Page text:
“By definition, you have to live until you die. Better to make that life as complete and enjoyable an experience as possible, in case death is shite, which I suspect it will be”
This novel is a long and wild ride through the lives of a group of young Scottish school friends grown up to be afflicted and bound by addiction. The chapters flit between different members of the inside group or outer-edge acquaintances for their narrative voices; though Mark Renton or ‘Rents’ or ‘Rent Boy’ is given the most narrative responsibility. Sometimes it’s difficult to discern who is narrating until far into each story, and I’ll admit, I finished a few chapters without ever working out who was speaking, but was too eager to continue to go back and look for clues.
The whole effect of this cut-up and stunted mesh of stories from different perspectives, with the sense of things ‘missing’ from never working out who was telling some chapters, all works in favour of combining to tell the incomplete and damaged story of life as a heroin addict. You’d be hard-pressed to identify a character who does not end up losing something – without spoiling too much, a baby, a friend, a fortune, a limb, a life – and so a sense of loss in time or understanding when reading only adds to the overwhelming effect of what most of us can only imagine a life consumed by addiction to mind and body-altering substances to entail.
Trainspotting is written 98% in Scottish colloquial dialect, which is a huge hurdle to overcome when you first open it. As I went along and was drawn in, although it did take a while, I basically ignored that it isn’t written in standard English. Once every word has appeared twice and you’ve worked out vaguely what it means, it’s no longer an obstacle (though it did take ages to realise that “kin” means “know”, which I swear I have never heard a Scottish person ever say). Each page is also peppered with the c-word, but let’s face the fact that it’s 2015 and I’m a student and I’ve heard it a million times already so a million more makes absolutely no difference; and actually I would be interested in finding out how many times it features in the whole novel because it must literally be quite close to that exaggerated estimate.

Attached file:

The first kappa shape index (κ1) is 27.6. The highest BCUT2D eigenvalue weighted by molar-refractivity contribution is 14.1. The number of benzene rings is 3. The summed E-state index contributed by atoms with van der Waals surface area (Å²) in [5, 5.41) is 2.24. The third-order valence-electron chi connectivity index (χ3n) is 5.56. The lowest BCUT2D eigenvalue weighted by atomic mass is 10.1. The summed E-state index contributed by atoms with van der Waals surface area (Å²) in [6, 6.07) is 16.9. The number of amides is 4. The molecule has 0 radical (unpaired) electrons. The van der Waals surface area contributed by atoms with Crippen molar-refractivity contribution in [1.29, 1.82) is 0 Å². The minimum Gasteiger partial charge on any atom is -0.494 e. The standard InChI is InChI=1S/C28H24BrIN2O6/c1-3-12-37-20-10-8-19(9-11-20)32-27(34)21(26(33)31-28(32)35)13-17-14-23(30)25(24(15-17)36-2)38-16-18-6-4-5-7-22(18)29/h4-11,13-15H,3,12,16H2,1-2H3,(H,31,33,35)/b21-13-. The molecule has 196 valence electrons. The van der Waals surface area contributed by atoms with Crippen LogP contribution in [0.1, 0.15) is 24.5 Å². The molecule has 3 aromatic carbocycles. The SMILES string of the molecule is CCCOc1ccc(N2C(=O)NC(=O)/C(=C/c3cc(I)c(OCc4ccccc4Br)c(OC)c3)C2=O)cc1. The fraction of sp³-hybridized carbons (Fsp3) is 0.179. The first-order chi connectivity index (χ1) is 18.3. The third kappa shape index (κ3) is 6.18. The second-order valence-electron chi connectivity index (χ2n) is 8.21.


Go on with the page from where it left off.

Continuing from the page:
The review on the back of my copy dubs it “a starburst of verbal energy – a vernacular spectacular … the stories we hear are retched from the gullet” (Scotland on Sunday). This is incredibly succinct, particularly in the use of “retched” – this novel won’t be for the weak-stomached among us; there’s as much description of the bile that is spoken as there is of literal bile and all other bodily emissions, as is the reality of uninhibited young addicts with little dignity left to hold sacred. There is absolutely nothing sacred in these stories.
Trainspotting delivers the pure, uncensored shock and horror of the 80s-90s underbelly of the Scottish rave scene, hard-drug culture and rise of HIV/AIDS, so much that you feel like you actually need a wash after reading. Like you can envisage you just woke up on a filthy mattress in a crack-house squat covered in your own vomit every time you pick it up. Despite the overwhelming stickiness and dirtiness, you emerge safe in your own world feeling you’ve just witnessed a glistening white, shining and glorious spectacle of storytelling rare to experience.